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ORIGINAL ARTICLE
Year : 2016  |  Volume : 60  |  Issue : 4  |  Page : 302-308

Rolling out of kangaroo mother care in secondary level facilities in Bihar-Some experiences


1 Additional Professor, Indian Institute of Public Health-Delhi, Public Health Foundation of India, India
2 Project Associate, Indian Institute of Public Health-Delhi, Public Health Foundation of India, India
3 Associate Professor, Indian Institute of Public Health-Delhi, Public Health Foundation of India, India
4 Health Specialist, UNICEF, Bihar, India

Correspondence Address:
Sutapa B Neogi
Indian Institute of Public Health-Delhi, Public Health Foundation of India, Plot No. 47, Sector 44, Gurgaon, NCR, Haryana
India
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Source of Support: None, Conflict of Interest: None


DOI: 10.4103/0019-557X.195864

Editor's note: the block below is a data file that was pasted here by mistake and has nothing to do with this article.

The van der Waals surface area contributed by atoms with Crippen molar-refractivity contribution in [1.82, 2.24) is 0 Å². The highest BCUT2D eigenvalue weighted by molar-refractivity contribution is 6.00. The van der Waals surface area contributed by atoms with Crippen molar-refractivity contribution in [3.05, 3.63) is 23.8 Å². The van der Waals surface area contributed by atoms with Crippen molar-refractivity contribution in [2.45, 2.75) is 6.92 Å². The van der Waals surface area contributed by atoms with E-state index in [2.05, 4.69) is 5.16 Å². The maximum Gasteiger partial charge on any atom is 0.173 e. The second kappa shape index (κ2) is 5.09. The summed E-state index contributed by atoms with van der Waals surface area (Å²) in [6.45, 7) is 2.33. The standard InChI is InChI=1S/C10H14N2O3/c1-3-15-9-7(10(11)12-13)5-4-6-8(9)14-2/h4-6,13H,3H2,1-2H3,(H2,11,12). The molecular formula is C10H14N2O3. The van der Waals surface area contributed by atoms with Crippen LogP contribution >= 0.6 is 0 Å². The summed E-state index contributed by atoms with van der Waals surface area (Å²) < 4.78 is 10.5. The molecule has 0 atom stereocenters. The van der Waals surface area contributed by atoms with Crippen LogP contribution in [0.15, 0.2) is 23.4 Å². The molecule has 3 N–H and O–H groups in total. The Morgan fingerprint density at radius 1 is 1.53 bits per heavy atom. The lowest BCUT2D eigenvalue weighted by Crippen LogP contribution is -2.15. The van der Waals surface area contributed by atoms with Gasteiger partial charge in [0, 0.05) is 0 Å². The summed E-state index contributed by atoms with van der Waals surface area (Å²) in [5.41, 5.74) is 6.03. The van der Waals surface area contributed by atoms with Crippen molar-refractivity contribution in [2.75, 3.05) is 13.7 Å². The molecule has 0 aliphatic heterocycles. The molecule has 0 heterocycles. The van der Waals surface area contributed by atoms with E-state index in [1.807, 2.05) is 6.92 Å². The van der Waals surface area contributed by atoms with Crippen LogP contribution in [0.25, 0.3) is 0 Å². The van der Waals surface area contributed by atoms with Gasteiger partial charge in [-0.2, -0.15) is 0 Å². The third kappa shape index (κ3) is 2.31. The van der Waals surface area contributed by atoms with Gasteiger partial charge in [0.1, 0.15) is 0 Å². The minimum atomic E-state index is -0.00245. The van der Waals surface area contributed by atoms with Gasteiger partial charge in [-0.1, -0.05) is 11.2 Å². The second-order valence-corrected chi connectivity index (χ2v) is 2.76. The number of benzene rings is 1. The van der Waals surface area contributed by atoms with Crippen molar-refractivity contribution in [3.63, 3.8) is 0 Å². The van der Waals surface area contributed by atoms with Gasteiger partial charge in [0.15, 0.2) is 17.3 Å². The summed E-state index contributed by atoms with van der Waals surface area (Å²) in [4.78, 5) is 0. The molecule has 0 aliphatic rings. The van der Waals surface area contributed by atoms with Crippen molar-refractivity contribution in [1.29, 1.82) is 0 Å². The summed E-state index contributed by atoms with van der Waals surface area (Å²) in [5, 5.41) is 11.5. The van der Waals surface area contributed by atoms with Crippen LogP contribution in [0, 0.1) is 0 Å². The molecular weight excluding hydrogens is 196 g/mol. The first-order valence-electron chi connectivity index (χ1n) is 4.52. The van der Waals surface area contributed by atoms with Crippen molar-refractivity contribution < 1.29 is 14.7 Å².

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Background: Preterm birth is one of the leading causes of under-five child deaths worldwide and in India. Kangaroo mother care (KMC) is a powerful and easy-to-use method to promote health and well-being and reduce morbidity and mortality in preterm/low birth weight (LBW) babies. Objective: As the part of the roll-out of India Newborn Action Plan interventions, we implemented KMC in select facilities with an objective to assess the responsiveness of public health system to roll out KMC. Methods: KMC intervention was implemented in two select high priority districts, Gaya and Purnea in Bihar over the duration of 8 months from August 2015 to March 2016. The implementation of intervention was phased out into; situation analysis, implementation of intervention, and interim assessment. KMC model, as envisaged keeping in mind the building blocks of health system, was established in 6 identified health-care facilities. A pretested simple checklist was used to assess the awareness, knowledge, skills, and practice of KMC during baseline situational analysis and interim assessment phases for comparison. Results: The intervention clearly seemed to improve the awareness among auxiliary nurse midwives/nurses about KMC. Improvements were also observed in the availability of infrastructure required for KMC and support logistics like facility for manual expression of breast milk, cups/suitable devices such as paladi cups for feeding small babies and digital weighing scale. Although the recording of information regarding LBW babies and KMC practice improved, still there is scope for much improvement. Conclusion: There is a commitment at the national level to promote KMC in every facility. The present experience shows the possibility of rolling out KMC in secondary level facilities with support from government functionaries.


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